Certainly, depending on the nature of our relationship, our responsibilities and the ways in which we engage with people or hold space for them will be different. Yet what remains consistent is that whether we’re holding space for our child or parent, if we’re working as a coach or listening as a friend, or if we’re a therapist or medical doctor, an empathetic or compassionate presence improves outcomes.
It’s not honourable to pour out until you are completely depleted. It isn’t wise or kind to ignore your own emotional capacity in trying to care for others, or to neglect healthy boundaries and then drown trying to save someone else.Krista O’Reilly-Davi-Digui
am I the right person to hold space for my loved one?
Holding space means creating a safe container (we can think of the container as providing gentle boundaries) in which another person can truth-tell and express their most vulnerable, scary, darkest thoughts, feelings, physical experience without fear of rejection, shame, or judgment.
It means letting them tell their story, process, or grieve aloud without us speaking over them or their experience. In some cases you may be the only place the hurting person feels safe to share.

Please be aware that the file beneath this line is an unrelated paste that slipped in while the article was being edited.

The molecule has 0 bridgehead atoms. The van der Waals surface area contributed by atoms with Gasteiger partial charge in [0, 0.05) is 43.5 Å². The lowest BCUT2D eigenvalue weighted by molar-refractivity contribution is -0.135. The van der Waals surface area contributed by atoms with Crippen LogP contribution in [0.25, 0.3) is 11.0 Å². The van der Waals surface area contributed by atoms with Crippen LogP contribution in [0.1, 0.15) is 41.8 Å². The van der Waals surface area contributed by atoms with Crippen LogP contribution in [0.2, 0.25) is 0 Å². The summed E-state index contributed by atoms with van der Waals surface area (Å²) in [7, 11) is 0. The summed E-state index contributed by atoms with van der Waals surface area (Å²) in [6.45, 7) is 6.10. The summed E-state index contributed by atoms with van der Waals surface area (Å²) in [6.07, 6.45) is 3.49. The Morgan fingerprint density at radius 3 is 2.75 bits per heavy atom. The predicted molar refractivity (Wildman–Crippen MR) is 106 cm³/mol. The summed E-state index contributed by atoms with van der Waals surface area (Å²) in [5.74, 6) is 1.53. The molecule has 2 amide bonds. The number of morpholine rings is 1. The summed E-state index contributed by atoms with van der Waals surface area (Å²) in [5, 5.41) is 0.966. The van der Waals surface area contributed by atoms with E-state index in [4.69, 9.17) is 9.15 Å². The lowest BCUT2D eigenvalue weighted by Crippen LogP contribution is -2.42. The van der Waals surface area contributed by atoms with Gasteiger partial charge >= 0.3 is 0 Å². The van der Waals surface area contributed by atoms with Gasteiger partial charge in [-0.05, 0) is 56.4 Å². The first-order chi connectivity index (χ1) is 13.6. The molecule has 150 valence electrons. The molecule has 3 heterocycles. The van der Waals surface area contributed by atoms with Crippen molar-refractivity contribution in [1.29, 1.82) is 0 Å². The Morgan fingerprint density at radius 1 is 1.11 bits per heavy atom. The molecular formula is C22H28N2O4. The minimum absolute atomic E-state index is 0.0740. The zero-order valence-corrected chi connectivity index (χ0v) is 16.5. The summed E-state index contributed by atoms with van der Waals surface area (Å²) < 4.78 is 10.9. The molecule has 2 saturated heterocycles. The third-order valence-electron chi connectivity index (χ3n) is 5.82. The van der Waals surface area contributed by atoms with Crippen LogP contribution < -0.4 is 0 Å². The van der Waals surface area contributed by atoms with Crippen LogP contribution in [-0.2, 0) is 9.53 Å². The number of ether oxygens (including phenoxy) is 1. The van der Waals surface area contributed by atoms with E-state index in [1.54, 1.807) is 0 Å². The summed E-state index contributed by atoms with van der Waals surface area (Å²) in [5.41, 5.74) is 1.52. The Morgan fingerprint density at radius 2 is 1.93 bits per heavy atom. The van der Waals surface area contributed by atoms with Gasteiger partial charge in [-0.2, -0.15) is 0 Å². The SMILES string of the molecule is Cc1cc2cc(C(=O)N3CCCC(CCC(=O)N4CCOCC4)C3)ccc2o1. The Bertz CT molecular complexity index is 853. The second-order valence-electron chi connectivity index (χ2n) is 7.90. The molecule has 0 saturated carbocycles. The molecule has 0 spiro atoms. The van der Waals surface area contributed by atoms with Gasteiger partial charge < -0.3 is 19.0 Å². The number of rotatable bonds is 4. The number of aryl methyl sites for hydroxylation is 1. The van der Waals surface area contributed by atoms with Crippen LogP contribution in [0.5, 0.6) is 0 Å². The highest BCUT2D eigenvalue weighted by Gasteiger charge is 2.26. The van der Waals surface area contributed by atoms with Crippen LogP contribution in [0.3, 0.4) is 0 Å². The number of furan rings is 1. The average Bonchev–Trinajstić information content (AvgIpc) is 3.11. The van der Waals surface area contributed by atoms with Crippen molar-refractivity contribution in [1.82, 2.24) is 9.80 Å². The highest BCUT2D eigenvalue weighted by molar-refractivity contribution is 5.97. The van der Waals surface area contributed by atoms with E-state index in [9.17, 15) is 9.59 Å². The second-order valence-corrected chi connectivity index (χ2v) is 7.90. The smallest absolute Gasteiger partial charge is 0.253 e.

To hold space for someone requires us to enter into the deepest form of communication or relationship. Professor of Psychiatry Edward Brodkin, describes it as a ‘state of attunement’ to the other person at both the thought level and the gut or emotional level.
This kind of deep listening or attunement is not possible if we’ve never practiced before, if we are not attuned to our own needs and mind-emotion-body experience, or if we are not in a resourced enough state to be able to show up for another person without drowning ourselves.
The best thing we can do in this situation is to take action to help our loved one access appropriate resources and, in so far as we are able, help remove shame and judgment from what they are walking through. We’re all simply human doing our best to navigate a messy world.
It’s also important to mention that those closest to us are not necessarily the right people to hold space for us, regardless of skill level and willingness. There are times we need a neutral party to hear us, someone who will not be terrified by our thoughts and feelings or who will not hold it against us later on. And we may at times need experienced, grief/medical/trauma-trained professionals to create the safe container for us. Holding space as a practice is not a replacement for medical care or therapy.
Having said that, we can all learn the skill and practice of holding space. We can choose to educate ourselves and become more empowered so that we’re able to hold space for others. We can explore our personal relationship to grief, mental health, and the stories we believe about what it means to be a wise, whole, brave person in a messy world so that our bias and conditioning don’t cause harm.
We can grow into the strength (and skill) we need, do the work to expand our capacity so that we feel safe in our bodies and lives, and otherwise equip ourselves so that we’re rooted, resilient and resourced-enough to support others without losing ourselves in the process.
how to hold space for someone you care about without losing yourself in the process